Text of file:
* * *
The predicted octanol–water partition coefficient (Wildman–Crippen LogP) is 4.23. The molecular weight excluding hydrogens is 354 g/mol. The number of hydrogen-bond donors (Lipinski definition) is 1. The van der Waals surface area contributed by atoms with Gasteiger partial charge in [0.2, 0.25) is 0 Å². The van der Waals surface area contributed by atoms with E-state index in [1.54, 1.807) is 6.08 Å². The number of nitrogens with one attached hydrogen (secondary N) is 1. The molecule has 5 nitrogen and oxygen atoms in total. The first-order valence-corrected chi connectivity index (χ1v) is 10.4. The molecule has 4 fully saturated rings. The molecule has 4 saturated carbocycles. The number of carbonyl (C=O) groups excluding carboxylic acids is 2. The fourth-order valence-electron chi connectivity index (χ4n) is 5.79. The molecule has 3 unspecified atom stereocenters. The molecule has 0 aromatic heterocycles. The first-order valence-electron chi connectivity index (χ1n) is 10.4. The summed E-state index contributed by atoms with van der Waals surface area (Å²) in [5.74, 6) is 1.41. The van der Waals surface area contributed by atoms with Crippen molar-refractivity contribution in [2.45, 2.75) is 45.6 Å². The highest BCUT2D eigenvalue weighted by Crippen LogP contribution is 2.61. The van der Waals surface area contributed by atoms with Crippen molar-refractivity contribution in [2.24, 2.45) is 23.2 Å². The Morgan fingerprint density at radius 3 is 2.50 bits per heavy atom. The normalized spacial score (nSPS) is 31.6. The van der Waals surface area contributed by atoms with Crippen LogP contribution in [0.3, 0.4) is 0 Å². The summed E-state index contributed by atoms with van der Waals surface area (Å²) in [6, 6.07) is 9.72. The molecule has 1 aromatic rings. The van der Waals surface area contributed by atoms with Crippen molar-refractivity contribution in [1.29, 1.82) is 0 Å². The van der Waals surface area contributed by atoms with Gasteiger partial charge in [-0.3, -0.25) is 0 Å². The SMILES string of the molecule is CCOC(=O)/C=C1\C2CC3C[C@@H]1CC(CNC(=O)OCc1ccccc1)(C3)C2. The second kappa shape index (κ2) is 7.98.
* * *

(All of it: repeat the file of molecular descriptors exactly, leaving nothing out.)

The predicted octanol–water partition coefficient (Wildman–Crippen LogP) is 4.23. The molecular weight excluding hydrogens is 354 g/mol. The number of hydrogen-bond donors (Lipinski definition) is 1. The van der Waals surface area contributed by atoms with Gasteiger partial charge in [0.2, 0.25) is 0 Å². The van der Waals surface area contributed by atoms with E-state index in [1.54, 1.807) is 6.08 Å². The number of nitrogens with one attached hydrogen (secondary N) is 1. The molecule has 5 nitrogen and oxygen atoms in total. The first-order valence-corrected chi connectivity index (χ1v) is 10.4. The molecule has 4 fully saturated rings. The molecule has 4 saturated carbocycles. The number of carbonyl (C=O) groups excluding carboxylic acids is 2. The fourth-order valence-electron chi connectivity index (χ4n) is 5.79. The molecule has 3 unspecified atom stereocenters. The molecule has 0 aromatic heterocycles. The first-order valence-electron chi connectivity index (χ1n) is 10.4. The summed E-state index contributed by atoms with van der Waals surface area (Å²) in [5.74, 6) is 1.41. The van der Waals surface area contributed by atoms with Crippen molar-refractivity contribution in [2.45, 2.75) is 45.6 Å². The highest BCUT2D eigenvalue weighted by Crippen LogP contribution is 2.61. The van der Waals surface area contributed by atoms with Crippen molar-refractivity contribution in [2.24, 2.45) is 23.2 Å². The Morgan fingerprint density at radius 3 is 2.50 bits per heavy atom. The normalized spacial score (nSPS) is 31.6. The van der Waals surface area contributed by atoms with Crippen LogP contribution in [0.3, 0.4) is 0 Å². The summed E-state index contributed by atoms with van der Waals surface area (Å²) in [6, 6.07) is 9.72. The molecule has 1 aromatic rings. The van der Waals surface area contributed by atoms with Crippen molar-refractivity contribution in [1.29, 1.82) is 0 Å². The van der Waals surface area contributed by atoms with Gasteiger partial charge in [-0.3, -0.25) is 0 Å². The SMILES string of the molecule is CCOC(=O)/C=C1\C2CC3C[C@@H]1CC(CNC(=O)OCc1ccccc1)(C3)C2. The second kappa shape index (κ2) is 7.98.